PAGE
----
At YWCA Evanston/North Shore, we take the words “eliminating racism” on our sign at the corner of Ridge and Church seriously and hold ourselves accountable on a daily basis to work towards racial equity. 

To encourage others to join in those efforts, we offer programs and dialogues throughout the area; racial equity workshops or trainings for businesses, civic or faith-based groups, schools, and community organizations; long-term support for those institutions working internally to become more equitable; access to resources through our website or racial justice library; as well as public events such as our April 29 Stand Against Racism and June 19 Race Against Hate to bring our community together, united against racism in all its forms.

On May 5 and 6, YWCA Evanston/North Shore will host our first racial justice summit, “Mirrors and Methods: Tools for Creating Racial Equity,” featuring keynote speakers Brittney Cooper and Dr. Robin DiAngelo, as well as 20 breakout sessions, all designed to help participants learn, share, and develop new strategies to end racism. 

We need a racial justice summit.

In the past few years, publicized events around the country have created, for many, a new or increased awareness of how often skin color determines outcomes in our society. We want to believe we are in a “post-racial society,” but the reality of what People of Color experience, both personally and institutionally, on a daily basis, tells us otherwise.  For those who aren’t as aware of racial inequity, the growing attention can make people respond defensively and increase the tendency to engage in various forms of “blame the victim.”

In Chicagoland, as in the nation, we continue to grapple with institutional racism, in part because it is often invisible to the people who don’t experience it. Yet research conducted by the Department of Education’s Office for Civil Rights, the ACLU, and the Sentencing Project, among others, consistently identifies the racism that is woven into the fabric of our institutions – schools, businesses, government organizations, and courts of law.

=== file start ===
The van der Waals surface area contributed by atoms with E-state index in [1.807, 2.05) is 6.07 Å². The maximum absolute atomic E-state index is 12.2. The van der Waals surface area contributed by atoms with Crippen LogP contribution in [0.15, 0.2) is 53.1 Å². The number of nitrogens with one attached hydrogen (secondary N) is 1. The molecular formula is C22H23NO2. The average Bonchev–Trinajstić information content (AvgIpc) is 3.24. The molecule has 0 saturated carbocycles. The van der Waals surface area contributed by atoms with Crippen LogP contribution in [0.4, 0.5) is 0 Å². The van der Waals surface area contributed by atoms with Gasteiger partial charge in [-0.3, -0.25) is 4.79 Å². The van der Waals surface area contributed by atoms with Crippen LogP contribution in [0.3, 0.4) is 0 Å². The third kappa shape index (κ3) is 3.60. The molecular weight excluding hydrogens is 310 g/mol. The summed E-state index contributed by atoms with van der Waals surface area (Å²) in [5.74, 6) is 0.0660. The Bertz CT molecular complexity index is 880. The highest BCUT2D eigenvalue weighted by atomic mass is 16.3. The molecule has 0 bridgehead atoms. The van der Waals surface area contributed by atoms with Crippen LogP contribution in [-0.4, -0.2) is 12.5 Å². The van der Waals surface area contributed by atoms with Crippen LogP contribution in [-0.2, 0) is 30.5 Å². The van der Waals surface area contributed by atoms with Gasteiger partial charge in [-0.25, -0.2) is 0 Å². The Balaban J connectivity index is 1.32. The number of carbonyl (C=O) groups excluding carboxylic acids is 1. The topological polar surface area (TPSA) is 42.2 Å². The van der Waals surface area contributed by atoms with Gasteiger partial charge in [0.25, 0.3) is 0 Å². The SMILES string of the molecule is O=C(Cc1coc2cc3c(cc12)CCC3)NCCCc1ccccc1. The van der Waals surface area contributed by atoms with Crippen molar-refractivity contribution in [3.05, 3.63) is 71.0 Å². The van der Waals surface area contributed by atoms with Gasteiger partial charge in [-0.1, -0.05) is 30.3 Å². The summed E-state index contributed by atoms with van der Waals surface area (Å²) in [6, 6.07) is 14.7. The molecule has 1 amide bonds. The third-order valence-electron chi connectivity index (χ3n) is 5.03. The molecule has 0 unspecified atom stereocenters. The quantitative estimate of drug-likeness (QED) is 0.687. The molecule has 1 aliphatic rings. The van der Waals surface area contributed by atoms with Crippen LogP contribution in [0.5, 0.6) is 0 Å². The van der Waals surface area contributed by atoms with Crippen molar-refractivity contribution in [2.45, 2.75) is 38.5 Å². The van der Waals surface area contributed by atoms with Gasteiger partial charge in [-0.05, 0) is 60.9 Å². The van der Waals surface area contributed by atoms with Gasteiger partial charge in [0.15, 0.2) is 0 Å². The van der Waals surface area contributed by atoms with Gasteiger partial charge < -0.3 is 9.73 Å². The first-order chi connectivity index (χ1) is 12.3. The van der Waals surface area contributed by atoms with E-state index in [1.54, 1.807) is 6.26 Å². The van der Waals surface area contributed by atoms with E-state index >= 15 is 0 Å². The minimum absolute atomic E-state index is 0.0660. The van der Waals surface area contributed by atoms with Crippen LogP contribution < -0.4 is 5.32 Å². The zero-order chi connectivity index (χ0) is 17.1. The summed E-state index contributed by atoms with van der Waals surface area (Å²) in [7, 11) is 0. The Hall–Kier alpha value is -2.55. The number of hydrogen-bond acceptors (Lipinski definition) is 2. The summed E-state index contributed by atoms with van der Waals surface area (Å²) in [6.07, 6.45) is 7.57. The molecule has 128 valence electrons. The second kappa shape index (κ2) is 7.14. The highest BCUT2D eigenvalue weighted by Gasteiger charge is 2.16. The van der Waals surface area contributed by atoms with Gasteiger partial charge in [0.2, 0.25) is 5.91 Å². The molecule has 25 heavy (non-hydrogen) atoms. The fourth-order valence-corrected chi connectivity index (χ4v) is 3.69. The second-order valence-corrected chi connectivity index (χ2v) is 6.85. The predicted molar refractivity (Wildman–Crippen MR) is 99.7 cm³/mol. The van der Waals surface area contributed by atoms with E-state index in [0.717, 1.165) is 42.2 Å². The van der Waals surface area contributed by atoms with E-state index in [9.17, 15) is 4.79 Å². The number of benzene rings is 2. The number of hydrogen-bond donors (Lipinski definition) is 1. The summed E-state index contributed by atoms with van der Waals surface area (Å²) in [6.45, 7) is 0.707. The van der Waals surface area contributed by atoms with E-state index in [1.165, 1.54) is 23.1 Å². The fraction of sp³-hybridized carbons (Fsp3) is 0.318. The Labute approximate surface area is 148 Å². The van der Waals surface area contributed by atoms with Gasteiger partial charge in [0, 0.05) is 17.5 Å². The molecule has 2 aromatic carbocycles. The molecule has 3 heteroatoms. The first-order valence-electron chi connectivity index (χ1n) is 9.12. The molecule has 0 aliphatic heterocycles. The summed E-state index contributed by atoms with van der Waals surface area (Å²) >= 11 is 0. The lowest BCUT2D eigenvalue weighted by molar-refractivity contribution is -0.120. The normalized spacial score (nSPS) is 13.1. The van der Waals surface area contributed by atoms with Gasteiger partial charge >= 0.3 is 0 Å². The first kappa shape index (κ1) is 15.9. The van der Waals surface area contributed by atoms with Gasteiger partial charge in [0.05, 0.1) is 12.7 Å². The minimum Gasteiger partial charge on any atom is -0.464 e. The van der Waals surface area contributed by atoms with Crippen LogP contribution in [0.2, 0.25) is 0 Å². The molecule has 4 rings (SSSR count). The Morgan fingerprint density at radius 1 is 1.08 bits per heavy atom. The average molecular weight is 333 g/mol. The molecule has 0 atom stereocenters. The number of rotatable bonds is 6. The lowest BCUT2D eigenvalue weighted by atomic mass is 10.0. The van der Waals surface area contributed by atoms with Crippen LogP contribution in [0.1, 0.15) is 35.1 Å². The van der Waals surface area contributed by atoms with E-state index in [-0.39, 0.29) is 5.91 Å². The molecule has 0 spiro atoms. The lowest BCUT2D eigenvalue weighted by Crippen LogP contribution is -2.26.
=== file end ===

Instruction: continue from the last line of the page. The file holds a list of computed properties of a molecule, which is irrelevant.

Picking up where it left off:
More than half of our nation’s prison population is people of color and for black males the statistics are more unsettling. One in 10 black males in his 30s is in prison or jail on any given day, the Sentencing Project found.

Closer to home, the ACLU of Illinois reported earlier this year that “African Americans are far more likely than white residents to be subjected to traffic stops by the Chicago Police Department.” According to the Department of Education’s Office of Civil Rights, “Illinois has one of the widest disparities in the nation between suspended black students and their white classmates. During the 2012-13 school year, Chicago Public Schools issued suspensions for 32 of every 100 black students, compared to just five of every 100 white students.”

These statistics are a few of the many examples that highlight an urgent need for increasing awareness, deepening understanding, and taking action.

Why learn more about racial justice issues?

The goal of the summit is to bring people – of all ages and demographics – together to learn more about why racial disparities exist, deepen our understanding of racial identity, develop skills to work for change, and formulate action plans. 

We see the work of racial justice as both internal and external. The “mirror” of “Mirrors and Methods” is the internal, reflective piece.  “What do I need to understand better?  What tools or skills do I need to feel more confident in addressing racial issues?”  The external piece is looking outward and saying, “Who are the people with whom I can connect? What actions can I/we take to start changing inequities?”

You can’t do the external work without doing the internal work. And both are processes. It’s the journey on which we need to focus, and people are at different places in their journeys.  If participants leave the summit with a deeper understanding of systemic racism, if they acquire new skills and take steps towards individual and collective action to create racial equity and justice, the summit will be successful.

Creating racial justice needs to be owned by all of us; it is everybody’s work to do. We hope the place will be packed!

Those interested can register to attend at or call 847-864-8445, ext. 159.

Donique McIntosh and Eileen Hogan Heineman are the Racial Justice Program Co-Directors at the YWCA Evanston/North Shore.